It’s a lot of pressure, that’s all I’m saying.
They aren’t props to make our stage look better, and you know when you’re acting like they are.
For those of you who don’t have any “online presence” because you’re “way above that” and would “never subject your kids to that” or “give in to the pressure,” I have bad news. You’re not exempt.
You can make your kid a prop in every area of life. How about your faith? Do you feel like you make them act certain ways in situations because it reflects how good of a Christian you are?
I don’t, but I feel like it might be a possibility for some of you less-holy folk.
Like the time Kate came running home from playing with a neighbor and I listened to enough of the conversation to decide that the other mom probably thought I was a bad person and decided to march her across the street to apologize.
“Hi Valerie. Kate told me a little about what happened and she really wants to say she’s sorry to Abby.” We both look at Kate anticipating her response. It wasn’t exactly what we were expecting.
“I didn’t say that and I’m not sorry.”
Luckily, Valerie and I got a great laugh out of it, and I got a lesson I will never forget.
When you’re making your kids a prop, your play is going to get rotten reviews.
She wasn’t sorry, and she shouldn’t have been. In fact, she wasn’t wrong. But I wasn’t as concerned about that as I was about looking right. Now that’s an attractive quality, isn’t it?
I’m not proud of it, but I’m owning it because I want you to as well. I don’t do it perfectly, not by a long shot. But I’ve learned areas where I really needed to grow and for the sake of my kids, I’ve been diligent about working on them. For us, that means that as far as social media, I don’t post anything without their permission. Obviously Charlotte is too young for that, but the others have to tell me it’s okay for me to put it online.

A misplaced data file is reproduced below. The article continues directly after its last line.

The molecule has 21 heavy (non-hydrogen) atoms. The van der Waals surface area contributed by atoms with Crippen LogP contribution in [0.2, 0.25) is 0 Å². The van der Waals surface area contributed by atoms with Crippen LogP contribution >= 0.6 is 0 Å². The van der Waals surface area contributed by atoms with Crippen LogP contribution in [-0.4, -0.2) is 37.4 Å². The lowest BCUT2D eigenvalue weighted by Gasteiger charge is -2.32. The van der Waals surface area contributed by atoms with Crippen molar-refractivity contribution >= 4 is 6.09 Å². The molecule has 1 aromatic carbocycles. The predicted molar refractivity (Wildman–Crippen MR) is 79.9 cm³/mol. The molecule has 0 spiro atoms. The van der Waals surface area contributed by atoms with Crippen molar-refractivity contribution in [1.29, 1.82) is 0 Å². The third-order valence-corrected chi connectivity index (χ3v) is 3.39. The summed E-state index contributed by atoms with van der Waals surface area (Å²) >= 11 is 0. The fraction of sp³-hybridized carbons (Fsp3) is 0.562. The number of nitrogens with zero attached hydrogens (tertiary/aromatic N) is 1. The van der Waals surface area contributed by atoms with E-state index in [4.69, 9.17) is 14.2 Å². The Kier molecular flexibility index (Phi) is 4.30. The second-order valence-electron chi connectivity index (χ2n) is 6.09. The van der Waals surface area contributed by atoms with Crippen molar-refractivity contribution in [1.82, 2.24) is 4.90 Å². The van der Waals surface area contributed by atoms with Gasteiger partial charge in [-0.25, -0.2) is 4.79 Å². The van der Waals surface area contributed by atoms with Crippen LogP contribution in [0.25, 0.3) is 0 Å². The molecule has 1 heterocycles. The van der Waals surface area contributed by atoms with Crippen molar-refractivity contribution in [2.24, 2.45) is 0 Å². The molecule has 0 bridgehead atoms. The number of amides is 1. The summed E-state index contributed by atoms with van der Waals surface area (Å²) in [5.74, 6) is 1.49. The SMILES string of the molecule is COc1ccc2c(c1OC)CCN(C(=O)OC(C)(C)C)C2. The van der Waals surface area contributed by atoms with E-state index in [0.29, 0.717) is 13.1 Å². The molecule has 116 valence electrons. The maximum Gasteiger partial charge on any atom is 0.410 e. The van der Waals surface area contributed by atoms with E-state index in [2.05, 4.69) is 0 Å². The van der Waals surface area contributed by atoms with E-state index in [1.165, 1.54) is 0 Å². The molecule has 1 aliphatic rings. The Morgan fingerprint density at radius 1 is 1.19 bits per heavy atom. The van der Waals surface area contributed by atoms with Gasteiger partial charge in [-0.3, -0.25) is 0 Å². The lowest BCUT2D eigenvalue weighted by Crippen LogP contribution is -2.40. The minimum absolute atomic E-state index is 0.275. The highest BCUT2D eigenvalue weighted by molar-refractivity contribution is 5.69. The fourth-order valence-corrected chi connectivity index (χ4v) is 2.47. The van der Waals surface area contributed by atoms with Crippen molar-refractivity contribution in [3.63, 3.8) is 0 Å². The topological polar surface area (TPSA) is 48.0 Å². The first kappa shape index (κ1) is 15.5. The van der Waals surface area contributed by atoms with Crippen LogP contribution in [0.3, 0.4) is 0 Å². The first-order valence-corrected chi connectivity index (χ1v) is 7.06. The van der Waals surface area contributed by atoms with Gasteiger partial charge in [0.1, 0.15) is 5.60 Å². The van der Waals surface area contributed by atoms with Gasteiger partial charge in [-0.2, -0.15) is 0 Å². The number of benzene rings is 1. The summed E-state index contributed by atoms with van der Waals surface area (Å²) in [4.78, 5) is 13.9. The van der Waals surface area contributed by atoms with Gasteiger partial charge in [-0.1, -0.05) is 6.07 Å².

I also keep kind of a “running tab” in my head of what I’m presenting. I try to make sure I’m being honest about the mess as well as the beauty of life, and it’s not for completely unselfish reasons. I love when people “like” a picture of my kids holding hands and singing a praise chorus, but it means the world to me when they see the underbelly a little and say “I get that. Because I’m in it too.”
And here’s something really important to understand as far as being props. What makes them work is the feeling that they’re essential and they’re valued outside of what they offer your little production.
I thought about this analogy with regard to the way the Lord loves and sees us, and it fell short of being a perfect reflection. The truth is, we are props in His play. Not useless, unmoving trees or teeth (you would think that a random choice here unless you know that my breakthrough theater performance was as a bicuspid molar in my third grade play. I don’t want to sound egotistical here, but I basically redefined the role of molars in school productions for years to come. It was that good, and you can ask my dad if you don’t believe me.), but it’s His stage.
We dance around and breathe life in and out because we want to make the Director known. And it’s spectacular.
He delights in us.
Wouldn’t it be awesome if I made up a new filter name like “washed by the blood” and tried to make a profound statement about the way He sees us? Yeah, I didn’t think so either, so I won’t.
But it’s true.
He loves us in a way that should inspire us to love our kids-not because of what they offer our image or our status, but just because we like watching them skate.
I’m tempted to go back through this and soften the edges, check the grammar, and make sure I said what I wanted to, but I’m not going to.
So if I missed a comma, please accept my apologies.
And know that they’re missing for a good reason.
Four good reasons, to be exact.
Go love well, and don’t wait for anyone else to tell you you did.
You never know for sure how many times you have left to see them skate around the bend, and I wouldn’t want you to miss it.